what it's like…to get sober from sexual addiction

iStock_000015306344XSmallone of the things i’m most passionate about is creating safe spaces for people to be honest about their real stories. church is supposed to be the safest place on earth, the place where we can share the hardest parts of our lives and experience so that shame’s power can be broken and God’s healing can transform.  sexual addiction has tried to ruin a lot of men and women i know; what’s so beautiful, though, is that even though it has tried, it hasn’t won. it’s possible to get sober from it.  it’s possible to break free from its stranglehold. it’s possible to heal.  meet my brave and wonderful friend brian* as he shares his journey toward getting sober from sexual addiction. he has several years of sobriety now; it’s been a bumpy beautiful road and i am so glad he is willing to share a sliver of “what it’s like” with all of us.

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describe a little bit about your background, faith experience, and how you began to realize that you were stuck in the cycle of addiction.

As a child, I longed for God. I saw my parents’ vibrant faith and I wanted that. I never told anyone about my doubts and struggles; I was already learning to keep my deepest feelings secret. I loved the Christian message, but I wanted to know God. That longing continued into adulthood. I sought to be faithful, and I came to believe that God was calling me to ministry. So I went, and I served. But it took a massive crisis for me to begin to receive that “blessed assurance.”

As a little boy I felt safe at home and in the church. But outside those settings I was scared, timid, and confused. At the age of five or six, being seen as a sex object by an older, more powerful boy was far preferable to being bullied or ignored. I knew I mustn’t tell anybody; sex was another addition to my growing list of secrets.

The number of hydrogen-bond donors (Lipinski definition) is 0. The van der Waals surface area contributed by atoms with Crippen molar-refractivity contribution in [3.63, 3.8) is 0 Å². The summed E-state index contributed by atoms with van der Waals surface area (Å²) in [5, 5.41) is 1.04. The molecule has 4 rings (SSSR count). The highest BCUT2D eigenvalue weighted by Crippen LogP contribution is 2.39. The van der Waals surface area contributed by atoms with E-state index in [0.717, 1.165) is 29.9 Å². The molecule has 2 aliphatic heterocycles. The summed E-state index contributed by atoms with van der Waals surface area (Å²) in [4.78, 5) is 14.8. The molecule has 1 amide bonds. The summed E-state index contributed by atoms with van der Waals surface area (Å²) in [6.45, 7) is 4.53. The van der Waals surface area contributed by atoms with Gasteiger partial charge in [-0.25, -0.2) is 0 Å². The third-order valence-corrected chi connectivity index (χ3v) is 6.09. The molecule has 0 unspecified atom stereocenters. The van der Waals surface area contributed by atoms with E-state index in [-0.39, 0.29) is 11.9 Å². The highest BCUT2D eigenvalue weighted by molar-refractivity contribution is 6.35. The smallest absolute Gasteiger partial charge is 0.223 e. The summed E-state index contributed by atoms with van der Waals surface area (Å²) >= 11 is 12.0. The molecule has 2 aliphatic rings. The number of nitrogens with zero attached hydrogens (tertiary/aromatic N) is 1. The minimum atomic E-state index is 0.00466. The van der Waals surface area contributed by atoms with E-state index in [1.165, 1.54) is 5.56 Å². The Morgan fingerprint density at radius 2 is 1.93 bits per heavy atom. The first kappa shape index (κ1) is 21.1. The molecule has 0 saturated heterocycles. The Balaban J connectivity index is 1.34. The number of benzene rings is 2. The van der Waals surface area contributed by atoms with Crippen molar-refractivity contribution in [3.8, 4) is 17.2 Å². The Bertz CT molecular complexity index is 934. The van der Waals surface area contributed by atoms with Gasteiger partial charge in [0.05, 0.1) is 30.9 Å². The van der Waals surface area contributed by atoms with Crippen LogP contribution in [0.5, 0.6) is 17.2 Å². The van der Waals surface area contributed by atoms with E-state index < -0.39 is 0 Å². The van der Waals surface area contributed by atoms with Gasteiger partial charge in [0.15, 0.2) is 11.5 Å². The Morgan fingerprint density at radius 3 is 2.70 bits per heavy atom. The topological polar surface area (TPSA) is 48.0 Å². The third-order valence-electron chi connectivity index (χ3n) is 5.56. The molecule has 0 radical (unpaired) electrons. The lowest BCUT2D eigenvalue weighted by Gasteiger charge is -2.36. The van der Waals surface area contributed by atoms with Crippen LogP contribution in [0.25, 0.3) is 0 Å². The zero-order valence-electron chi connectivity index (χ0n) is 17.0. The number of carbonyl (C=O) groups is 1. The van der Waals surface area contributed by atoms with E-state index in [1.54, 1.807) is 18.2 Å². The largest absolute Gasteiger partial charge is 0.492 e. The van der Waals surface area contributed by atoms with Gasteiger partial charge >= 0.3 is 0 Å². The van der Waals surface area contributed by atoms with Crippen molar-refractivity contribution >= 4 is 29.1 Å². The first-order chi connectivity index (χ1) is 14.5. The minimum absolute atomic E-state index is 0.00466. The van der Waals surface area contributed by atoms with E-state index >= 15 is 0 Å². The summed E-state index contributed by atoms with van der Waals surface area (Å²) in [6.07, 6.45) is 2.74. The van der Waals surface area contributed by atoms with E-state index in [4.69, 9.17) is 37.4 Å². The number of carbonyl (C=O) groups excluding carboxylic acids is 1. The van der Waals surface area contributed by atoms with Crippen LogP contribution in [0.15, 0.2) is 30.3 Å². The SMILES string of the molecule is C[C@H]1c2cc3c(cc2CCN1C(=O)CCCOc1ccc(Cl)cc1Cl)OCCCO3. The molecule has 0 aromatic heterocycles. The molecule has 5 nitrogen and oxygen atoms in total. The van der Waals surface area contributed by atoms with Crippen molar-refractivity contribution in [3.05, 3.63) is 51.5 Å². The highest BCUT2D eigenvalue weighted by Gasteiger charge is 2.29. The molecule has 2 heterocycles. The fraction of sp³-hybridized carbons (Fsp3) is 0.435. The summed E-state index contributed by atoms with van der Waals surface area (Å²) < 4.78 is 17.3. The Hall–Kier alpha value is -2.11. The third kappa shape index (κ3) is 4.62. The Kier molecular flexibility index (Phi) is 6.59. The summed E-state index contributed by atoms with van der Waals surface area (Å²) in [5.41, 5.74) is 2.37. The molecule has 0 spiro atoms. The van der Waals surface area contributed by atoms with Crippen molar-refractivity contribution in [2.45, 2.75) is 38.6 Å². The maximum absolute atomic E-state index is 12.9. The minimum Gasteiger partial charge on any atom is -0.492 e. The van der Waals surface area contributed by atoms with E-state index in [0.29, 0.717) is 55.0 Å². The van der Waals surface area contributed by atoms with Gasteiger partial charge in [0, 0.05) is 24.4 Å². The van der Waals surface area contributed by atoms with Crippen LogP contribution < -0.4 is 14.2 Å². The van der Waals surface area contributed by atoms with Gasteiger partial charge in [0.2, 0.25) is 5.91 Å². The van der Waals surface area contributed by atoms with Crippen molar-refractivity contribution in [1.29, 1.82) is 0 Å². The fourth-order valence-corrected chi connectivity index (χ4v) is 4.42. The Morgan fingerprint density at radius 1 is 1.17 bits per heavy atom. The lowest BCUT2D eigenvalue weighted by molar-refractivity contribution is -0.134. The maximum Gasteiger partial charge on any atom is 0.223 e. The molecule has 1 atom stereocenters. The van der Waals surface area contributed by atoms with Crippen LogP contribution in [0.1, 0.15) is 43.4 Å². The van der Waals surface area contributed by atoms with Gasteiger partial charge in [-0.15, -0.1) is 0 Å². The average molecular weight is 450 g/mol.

By the age of twelve or thirteen I had already been preoccupied with sex for several years. I was so shy that I never asked a girl out unless she asked me first – something that rarely happened. I took refuge in my secret fantasies, often going back to the naughty fun I’d come to idealize from my childhood. Soon I started to use pornography, and quickly I became obsessed with it. By now I was profoundly ashamed, yet I was coming to realize that I could not stop the behavior that both thrilled and disgusted me.

what are some of the feelings you had when you were in hiding?

I felt deep shame, fear, and an increasing sense of powerlessness. I was baffled by my behavior, which violated my deepest moral convictions. I comforted myself in knowing that I had never had an affair, seen a prostitute, or molested a child. Yet that was small comfort when I realized how despicable my actual behavior was. I became a grand master at negative self-talk. I was terrified that my shameful secret would be exposed. Thousands of times I cried out to God for healing. My desperate prayer became, “Cure me or kill me.”

what began to shift inside you as you began to work toward sobriety and bring your addiction out into the open?

My addiction was exposed against my will. It took a long time before I began to see the day my awful shame was exposed as “the best worst day of my life,” as a friend in recovery put it. That shame combined with a blinding fear, and I thought my life was over. I prayed, overcome with remorse at the damage I had done to my wife, to my children and grandchildren, and to the countless victims of behavior such as mine.

I admitted my helplessness. I asked God to take over the controls. It has been hard, unspeakably hard. I’ve tried many times to wrestle back control, only to be reminded how much my addictive self would love me to think I can make it through willpower. When I have stumbled and when I have made progress, God has been with me. Even when I feel deep sadness and regret, I’m able to see the shower of blessings that God has for me every day.

what are some things that friends and family did or said that have really helped you stay the course?